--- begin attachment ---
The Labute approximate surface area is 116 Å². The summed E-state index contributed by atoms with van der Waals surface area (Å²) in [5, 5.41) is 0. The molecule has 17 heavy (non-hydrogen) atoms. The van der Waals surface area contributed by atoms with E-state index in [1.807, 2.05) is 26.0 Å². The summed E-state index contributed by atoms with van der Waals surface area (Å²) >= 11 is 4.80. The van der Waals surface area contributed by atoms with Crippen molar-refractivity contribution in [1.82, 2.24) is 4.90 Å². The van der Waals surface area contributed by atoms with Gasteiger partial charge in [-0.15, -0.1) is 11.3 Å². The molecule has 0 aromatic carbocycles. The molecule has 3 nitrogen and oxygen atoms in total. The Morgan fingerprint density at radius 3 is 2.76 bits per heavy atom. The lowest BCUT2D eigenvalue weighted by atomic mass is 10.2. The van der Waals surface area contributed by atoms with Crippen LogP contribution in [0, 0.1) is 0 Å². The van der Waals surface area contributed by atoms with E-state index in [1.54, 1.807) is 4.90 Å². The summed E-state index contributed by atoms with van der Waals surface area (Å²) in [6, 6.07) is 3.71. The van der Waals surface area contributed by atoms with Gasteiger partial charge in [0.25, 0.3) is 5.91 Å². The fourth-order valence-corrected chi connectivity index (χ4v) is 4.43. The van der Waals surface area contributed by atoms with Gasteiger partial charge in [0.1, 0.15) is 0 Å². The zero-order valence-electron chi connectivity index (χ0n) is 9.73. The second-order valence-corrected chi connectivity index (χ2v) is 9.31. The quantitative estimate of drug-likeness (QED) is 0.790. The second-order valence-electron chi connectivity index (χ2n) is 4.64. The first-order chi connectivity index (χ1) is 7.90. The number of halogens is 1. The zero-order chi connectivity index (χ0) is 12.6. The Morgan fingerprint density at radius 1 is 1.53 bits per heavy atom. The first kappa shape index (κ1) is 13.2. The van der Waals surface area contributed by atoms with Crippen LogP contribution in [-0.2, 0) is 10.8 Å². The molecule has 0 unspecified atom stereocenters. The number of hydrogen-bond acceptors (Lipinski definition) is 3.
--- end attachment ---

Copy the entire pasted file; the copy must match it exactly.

The Labute approximate surface area is 116 Å². The summed E-state index contributed by atoms with van der Waals surface area (Å²) in [5, 5.41) is 0. The molecule has 17 heavy (non-hydrogen) atoms. The van der Waals surface area contributed by atoms with E-state index in [1.807, 2.05) is 26.0 Å². The summed E-state index contributed by atoms with van der Waals surface area (Å²) >= 11 is 4.80. The van der Waals surface area contributed by atoms with Crippen molar-refractivity contribution in [1.82, 2.24) is 4.90 Å². The van der Waals surface area contributed by atoms with Gasteiger partial charge in [-0.15, -0.1) is 11.3 Å². The molecule has 0 aromatic carbocycles. The molecule has 3 nitrogen and oxygen atoms in total. The Morgan fingerprint density at radius 3 is 2.76 bits per heavy atom. The lowest BCUT2D eigenvalue weighted by atomic mass is 10.2. The van der Waals surface area contributed by atoms with Crippen LogP contribution in [0, 0.1) is 0 Å². The van der Waals surface area contributed by atoms with E-state index in [1.54, 1.807) is 4.90 Å². The summed E-state index contributed by atoms with van der Waals surface area (Å²) in [6, 6.07) is 3.71. The van der Waals surface area contributed by atoms with Gasteiger partial charge in [0.25, 0.3) is 5.91 Å². The fourth-order valence-corrected chi connectivity index (χ4v) is 4.43. The van der Waals surface area contributed by atoms with Gasteiger partial charge in [0.1, 0.15) is 0 Å². The zero-order valence-electron chi connectivity index (χ0n) is 9.73. The second-order valence-corrected chi connectivity index (χ2v) is 9.31. The quantitative estimate of drug-likeness (QED) is 0.790. The second-order valence-electron chi connectivity index (χ2n) is 4.64. The first-order chi connectivity index (χ1) is 7.90. The number of halogens is 1. The zero-order chi connectivity index (χ0) is 12.6. The Morgan fingerprint density at radius 1 is 1.53 bits per heavy atom. The first kappa shape index (κ1) is 13.2. The van der Waals surface area contributed by atoms with Crippen LogP contribution in [-0.2, 0) is 10.8 Å². The molecule has 0 unspecified atom stereocenters. The number of hydrogen-bond acceptors (Lipinski definition) is 3.